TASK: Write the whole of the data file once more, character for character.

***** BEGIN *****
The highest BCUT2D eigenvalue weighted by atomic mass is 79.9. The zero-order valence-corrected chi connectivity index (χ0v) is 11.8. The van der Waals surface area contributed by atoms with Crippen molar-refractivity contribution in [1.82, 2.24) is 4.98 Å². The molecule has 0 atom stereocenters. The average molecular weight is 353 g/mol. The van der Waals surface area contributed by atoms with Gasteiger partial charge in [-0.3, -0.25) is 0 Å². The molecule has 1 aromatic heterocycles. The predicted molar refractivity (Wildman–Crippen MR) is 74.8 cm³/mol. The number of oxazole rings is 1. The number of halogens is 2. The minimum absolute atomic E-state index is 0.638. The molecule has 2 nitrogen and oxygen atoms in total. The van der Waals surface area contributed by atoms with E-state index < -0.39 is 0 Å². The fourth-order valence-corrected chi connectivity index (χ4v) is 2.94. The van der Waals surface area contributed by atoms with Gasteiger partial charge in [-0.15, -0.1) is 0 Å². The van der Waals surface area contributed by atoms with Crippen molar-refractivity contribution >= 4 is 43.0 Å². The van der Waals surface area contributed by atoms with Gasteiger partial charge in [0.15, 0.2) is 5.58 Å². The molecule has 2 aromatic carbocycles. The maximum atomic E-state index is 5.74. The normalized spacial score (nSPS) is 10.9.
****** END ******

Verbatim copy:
The highest BCUT2D eigenvalue weighted by atomic mass is 79.9. The zero-order valence-corrected chi connectivity index (χ0v) is 11.8. The van der Waals surface area contributed by atoms with Crippen molar-refractivity contribution in [1.82, 2.24) is 4.98 Å². The molecule has 0 atom stereocenters. The average molecular weight is 353 g/mol. The van der Waals surface area contributed by atoms with Gasteiger partial charge in [-0.3, -0.25) is 0 Å². The molecule has 1 aromatic heterocycles. The predicted molar refractivity (Wildman–Crippen MR) is 74.8 cm³/mol. The number of oxazole rings is 1. The number of halogens is 2. The minimum absolute atomic E-state index is 0.638. The molecule has 2 nitrogen and oxygen atoms in total. The van der Waals surface area contributed by atoms with E-state index < -0.39 is 0 Å². The fourth-order valence-corrected chi connectivity index (χ4v) is 2.94. The van der Waals surface area contributed by atoms with Gasteiger partial charge in [-0.15, -0.1) is 0 Å². The van der Waals surface area contributed by atoms with Crippen molar-refractivity contribution >= 4 is 43.0 Å². The van der Waals surface area contributed by atoms with Gasteiger partial charge in [0.15, 0.2) is 5.58 Å². The molecule has 2 aromatic carbocycles. The maximum atomic E-state index is 5.74. The normalized spacial score (nSPS) is 10.9.